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China’s Sprouting Headwear Trend is a Goofy-Fun Way to Raise Environmental Awareness

The newest craze to take China by storm has a distinctly natural feel.

Image via Kim Kyung-Hoon/Reuters

Just as the western world prepares for the great withering of fall, in China a new nature-inspired trend has quite literally popped up. As the Times reports, a fairly new practice of inserting sprouts, vegetables, fruits, flowers, and all kinds of organic (and non-organic) ephemera has become all the rage—and is designed to make people’s heads look like vegetable gardens. “It’s fun, but I guess it’s also about protecting the environment, to show that you care about nature,” says street vendor Mao Wenli, 50, who the Times caught up with in downtown Beijing.

Courtesy of He Lili/Imagechina

It seems that most of the wearers are in their teens and 20s, a prime demographic for wacky trends. As NY Magazine interjects, “The fad began with people clipping plastic beanstalks resembling the seedling emoji into their hair. But the look is intensifying, and China's trendsetters are now landscaping their locks with plastic fruits and vegetables.”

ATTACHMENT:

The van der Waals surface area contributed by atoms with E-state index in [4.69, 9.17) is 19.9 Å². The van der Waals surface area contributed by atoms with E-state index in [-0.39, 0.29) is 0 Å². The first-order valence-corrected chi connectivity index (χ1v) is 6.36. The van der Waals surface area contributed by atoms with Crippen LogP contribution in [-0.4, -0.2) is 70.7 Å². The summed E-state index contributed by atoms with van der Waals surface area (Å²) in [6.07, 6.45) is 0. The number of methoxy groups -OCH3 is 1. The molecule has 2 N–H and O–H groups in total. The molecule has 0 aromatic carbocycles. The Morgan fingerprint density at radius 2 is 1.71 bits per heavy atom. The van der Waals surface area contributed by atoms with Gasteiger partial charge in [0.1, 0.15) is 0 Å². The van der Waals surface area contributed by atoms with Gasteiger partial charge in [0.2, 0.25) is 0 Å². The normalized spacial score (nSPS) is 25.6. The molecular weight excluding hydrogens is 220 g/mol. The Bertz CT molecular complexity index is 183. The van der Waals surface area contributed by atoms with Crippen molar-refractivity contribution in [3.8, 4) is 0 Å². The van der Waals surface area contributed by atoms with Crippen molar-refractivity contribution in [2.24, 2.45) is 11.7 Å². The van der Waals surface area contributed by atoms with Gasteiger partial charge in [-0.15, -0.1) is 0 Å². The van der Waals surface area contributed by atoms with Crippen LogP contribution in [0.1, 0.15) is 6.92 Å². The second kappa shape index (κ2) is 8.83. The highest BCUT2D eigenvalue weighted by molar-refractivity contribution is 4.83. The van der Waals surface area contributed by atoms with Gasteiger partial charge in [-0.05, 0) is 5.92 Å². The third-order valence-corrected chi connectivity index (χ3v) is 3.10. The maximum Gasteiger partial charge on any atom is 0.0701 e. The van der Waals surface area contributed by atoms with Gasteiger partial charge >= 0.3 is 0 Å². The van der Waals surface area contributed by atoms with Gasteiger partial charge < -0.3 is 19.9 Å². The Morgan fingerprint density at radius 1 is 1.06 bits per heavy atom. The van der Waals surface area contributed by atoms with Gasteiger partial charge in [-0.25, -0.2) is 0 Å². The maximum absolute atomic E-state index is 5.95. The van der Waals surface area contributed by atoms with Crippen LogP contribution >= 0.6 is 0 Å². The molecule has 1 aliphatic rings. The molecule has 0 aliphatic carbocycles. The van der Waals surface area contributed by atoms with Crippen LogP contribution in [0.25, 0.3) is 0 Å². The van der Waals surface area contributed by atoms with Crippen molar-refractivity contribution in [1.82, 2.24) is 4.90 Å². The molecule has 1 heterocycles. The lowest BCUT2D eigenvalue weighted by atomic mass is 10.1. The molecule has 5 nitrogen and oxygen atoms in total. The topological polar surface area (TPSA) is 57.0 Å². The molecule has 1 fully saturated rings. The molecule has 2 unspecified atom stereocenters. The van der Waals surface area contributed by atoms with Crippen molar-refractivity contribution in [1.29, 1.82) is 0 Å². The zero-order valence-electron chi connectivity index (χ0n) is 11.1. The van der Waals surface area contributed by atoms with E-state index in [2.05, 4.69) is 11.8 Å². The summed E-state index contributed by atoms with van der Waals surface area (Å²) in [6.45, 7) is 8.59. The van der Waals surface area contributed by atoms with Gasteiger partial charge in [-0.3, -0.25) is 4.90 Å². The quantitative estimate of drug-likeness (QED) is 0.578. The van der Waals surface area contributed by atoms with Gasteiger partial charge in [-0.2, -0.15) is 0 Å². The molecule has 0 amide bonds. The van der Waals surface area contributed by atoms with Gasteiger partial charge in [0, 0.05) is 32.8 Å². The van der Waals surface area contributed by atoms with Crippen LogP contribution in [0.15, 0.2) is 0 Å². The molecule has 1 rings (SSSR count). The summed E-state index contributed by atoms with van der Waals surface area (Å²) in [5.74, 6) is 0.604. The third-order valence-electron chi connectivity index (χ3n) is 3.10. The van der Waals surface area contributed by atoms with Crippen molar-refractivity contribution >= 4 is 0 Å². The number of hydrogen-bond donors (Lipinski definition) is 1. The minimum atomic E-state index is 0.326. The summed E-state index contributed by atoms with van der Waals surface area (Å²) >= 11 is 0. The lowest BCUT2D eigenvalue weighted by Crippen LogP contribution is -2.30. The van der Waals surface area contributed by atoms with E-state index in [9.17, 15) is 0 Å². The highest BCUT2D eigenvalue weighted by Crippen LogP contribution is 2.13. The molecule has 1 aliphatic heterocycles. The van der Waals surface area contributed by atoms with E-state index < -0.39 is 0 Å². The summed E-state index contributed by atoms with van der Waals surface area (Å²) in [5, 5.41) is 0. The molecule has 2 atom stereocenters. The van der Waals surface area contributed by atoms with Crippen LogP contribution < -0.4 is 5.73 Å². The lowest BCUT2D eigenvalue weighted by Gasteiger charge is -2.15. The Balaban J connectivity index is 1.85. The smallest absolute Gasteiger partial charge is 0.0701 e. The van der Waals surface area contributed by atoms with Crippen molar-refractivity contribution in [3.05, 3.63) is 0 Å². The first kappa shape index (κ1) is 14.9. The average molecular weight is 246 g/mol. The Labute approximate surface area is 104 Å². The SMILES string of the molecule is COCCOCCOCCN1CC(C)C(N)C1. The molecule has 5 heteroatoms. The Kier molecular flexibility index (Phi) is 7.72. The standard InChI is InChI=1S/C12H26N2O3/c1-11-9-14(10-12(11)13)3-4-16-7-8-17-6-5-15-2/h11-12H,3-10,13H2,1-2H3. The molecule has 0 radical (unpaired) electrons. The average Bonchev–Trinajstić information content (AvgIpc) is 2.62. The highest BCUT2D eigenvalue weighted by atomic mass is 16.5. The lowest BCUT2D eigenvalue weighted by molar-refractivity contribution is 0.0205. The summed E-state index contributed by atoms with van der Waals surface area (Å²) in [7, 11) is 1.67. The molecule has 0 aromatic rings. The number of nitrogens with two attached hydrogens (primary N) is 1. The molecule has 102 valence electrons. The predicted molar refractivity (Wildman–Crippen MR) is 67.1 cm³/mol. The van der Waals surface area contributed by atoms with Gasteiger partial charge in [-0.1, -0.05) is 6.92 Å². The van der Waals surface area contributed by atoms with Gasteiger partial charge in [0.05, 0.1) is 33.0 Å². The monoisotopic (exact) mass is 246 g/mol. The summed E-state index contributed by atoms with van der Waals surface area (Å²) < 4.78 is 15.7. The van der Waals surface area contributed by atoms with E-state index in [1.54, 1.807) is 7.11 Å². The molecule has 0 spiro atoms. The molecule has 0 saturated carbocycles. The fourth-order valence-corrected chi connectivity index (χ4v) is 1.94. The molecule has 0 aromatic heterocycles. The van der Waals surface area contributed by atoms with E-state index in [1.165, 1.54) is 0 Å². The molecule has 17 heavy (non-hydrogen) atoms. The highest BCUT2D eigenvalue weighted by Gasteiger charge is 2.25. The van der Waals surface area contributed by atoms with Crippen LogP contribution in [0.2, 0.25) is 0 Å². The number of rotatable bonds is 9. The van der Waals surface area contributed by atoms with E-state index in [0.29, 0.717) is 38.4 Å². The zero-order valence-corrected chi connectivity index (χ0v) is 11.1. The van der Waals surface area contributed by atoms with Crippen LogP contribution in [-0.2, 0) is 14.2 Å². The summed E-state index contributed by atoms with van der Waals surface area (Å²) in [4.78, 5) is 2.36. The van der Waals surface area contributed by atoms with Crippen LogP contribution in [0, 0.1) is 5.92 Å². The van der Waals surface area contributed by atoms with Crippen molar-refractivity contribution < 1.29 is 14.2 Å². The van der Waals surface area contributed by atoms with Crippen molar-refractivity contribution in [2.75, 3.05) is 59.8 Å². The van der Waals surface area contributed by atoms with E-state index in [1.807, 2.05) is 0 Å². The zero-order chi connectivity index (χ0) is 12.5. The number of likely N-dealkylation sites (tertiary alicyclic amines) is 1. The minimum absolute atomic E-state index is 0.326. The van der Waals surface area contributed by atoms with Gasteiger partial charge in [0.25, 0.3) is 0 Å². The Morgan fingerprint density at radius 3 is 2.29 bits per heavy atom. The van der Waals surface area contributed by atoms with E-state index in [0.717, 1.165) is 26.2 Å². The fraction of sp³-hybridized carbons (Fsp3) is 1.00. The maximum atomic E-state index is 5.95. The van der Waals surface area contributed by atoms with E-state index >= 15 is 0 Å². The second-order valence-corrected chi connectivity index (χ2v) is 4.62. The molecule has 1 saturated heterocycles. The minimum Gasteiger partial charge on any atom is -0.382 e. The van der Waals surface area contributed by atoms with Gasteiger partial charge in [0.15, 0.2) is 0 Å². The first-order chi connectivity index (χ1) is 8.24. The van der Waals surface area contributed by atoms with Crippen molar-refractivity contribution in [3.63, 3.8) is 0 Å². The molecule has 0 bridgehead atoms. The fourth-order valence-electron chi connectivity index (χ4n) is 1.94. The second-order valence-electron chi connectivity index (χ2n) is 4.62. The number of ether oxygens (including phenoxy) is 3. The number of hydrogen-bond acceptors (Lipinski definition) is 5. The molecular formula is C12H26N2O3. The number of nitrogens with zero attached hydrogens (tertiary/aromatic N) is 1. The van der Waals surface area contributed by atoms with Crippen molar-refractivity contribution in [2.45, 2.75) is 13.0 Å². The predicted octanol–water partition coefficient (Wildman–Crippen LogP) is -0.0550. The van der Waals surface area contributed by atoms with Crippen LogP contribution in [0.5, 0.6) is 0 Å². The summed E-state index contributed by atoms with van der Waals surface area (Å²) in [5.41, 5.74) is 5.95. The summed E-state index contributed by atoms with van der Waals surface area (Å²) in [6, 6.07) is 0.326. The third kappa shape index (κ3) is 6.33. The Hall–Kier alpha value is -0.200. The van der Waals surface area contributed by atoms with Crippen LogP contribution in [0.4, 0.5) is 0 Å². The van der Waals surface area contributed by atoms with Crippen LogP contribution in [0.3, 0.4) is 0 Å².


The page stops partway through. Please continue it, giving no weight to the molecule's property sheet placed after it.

If you’re curious how average Chinese citizens are adopting this look, NYMag spent yesterday scanning Instagram for their favorites:

Photo: Liu Xianglong/Sipa Asia

Photo: Liu Xianglong/Sipa Asia

We can wag our fingers at China’s seemingly blind trend-following, but isn’t America’s Coachella-approve love of the ubiquitous flower crown and wreathe just as random— and maybe even more cloying? Who are we to say what kind of fun, fancy vegetation someone should put in their hair? And maybe, just maybe, what the world needs right now is a little sprout o’ love.

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